Overall it was a good day with lots of cheering and yodelling (mostly from the expat teachers and few groups of students jazzed up on soft drinks) and we finally called it quits around 3 in the afternoon. The car park at the pool was packed as we had told the students to be picked up; I think no one had really thought of the consequences of having 450 odd students leaving at the same time with each kid hopping into their own car. My trusty driver managed to squeeze us through and we finally got on the road not too much later.
As I ducked under the shower once home, my thoughts were few. Sheer pleasure to be cooling down and anticipation of that first cold beer.
Life’s simple pleasures.
Monday, May 12, 2008
Speaking of which (shopping that is), have you ever tried to buy shoes in Indonesia? Do you have a size that is at odds with the wee little things laughingly called feet here in indo? Have to say, for a bloke with size 11 feet (around size 46 in indo), trying to get a pair of shoes is near nigh impossible. I have been to just about every store in the city and there is always the shake of the head (accompanied by the incredulous look) when asked if they have any in size 46. Usually, the biggest they will have is a 43, sometimes, at a stretch, 44. But 46? Forget about it…
I did have a win some weeks ago when I found a Josef Siebel store that sold up to size 45. Bought a pair and while a bit tight, they are leather and I figured given time they will stretch. My feet feel like they are in a straight jacket but I live in hope. I reckon this time next year they will be worn in nicely. Strangely, the same situation in Hong Kong. Found some great shoes but nothing in my size.
And what about shirts, they are all tiny yet I know there are big Indonesian males out there, I’ve seen them! At the absolute stretch, you may be lucky to find a 17.5 shirt, though it seems 18 (my preferred size), is almost impossible. Usually they are around 16-16.5. Good luck if you find something you like then try to get the right size. The sales girls will look at you somewhat mystified and wonder why you don’t want to get a body hugging, seam splitting, show every ripple of body, tight tube of cotton, shirt. Go figure.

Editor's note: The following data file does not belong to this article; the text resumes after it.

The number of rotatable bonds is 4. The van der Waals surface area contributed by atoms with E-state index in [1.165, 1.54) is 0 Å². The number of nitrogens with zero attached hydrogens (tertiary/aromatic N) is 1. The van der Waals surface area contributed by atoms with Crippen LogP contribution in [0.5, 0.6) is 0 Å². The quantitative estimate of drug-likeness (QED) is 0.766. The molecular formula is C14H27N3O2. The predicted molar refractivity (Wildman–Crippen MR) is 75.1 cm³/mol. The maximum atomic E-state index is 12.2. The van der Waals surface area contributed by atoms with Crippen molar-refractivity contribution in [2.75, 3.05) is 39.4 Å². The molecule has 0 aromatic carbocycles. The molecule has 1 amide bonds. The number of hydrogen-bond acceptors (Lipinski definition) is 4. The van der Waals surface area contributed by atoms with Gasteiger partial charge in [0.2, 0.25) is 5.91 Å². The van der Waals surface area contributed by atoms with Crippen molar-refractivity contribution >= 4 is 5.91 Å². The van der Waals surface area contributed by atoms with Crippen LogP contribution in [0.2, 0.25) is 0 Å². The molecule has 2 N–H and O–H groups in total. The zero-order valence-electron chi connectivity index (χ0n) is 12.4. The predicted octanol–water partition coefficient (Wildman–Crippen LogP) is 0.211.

And don’t get me started on jeans. Have you ever tried to find normal denim jeans? The jeans shops have racks and racks of jeans, all made of material that bears no resemblance to denim, all usually stone washed (brings to mind a river, some boulders and a bunch of people whacking the jeans around with gay abandon) with trendy logos plastered all over them. Some have lots of jangly bits hanging off them reminiscent of a B&D party, others artfully torn at knee and thigh to daringly show that hint of flesh, while others have those atrocious wide ends that flare out every which way, to all intents and purposes a reincarnation of Abba gone mad.
Whatever happened to normal blue denim jeans? I kid you not, they are almost impossible to find. I did find a pair at the Levis store last week but not in my size. The salesgirl seemed bemused that I wasn’t more interested in some sort of stretch plastic type material jeans (and I use the word ‘jeans’ loosely). It will take 2-3 weeks for a pair in my size (and no, I’m not size 56, a modest 36 let me tell you) to be delivered. This seems to indicate just how popular true blue denim jeans are. Not much. Sometimes I wonder where this world is going.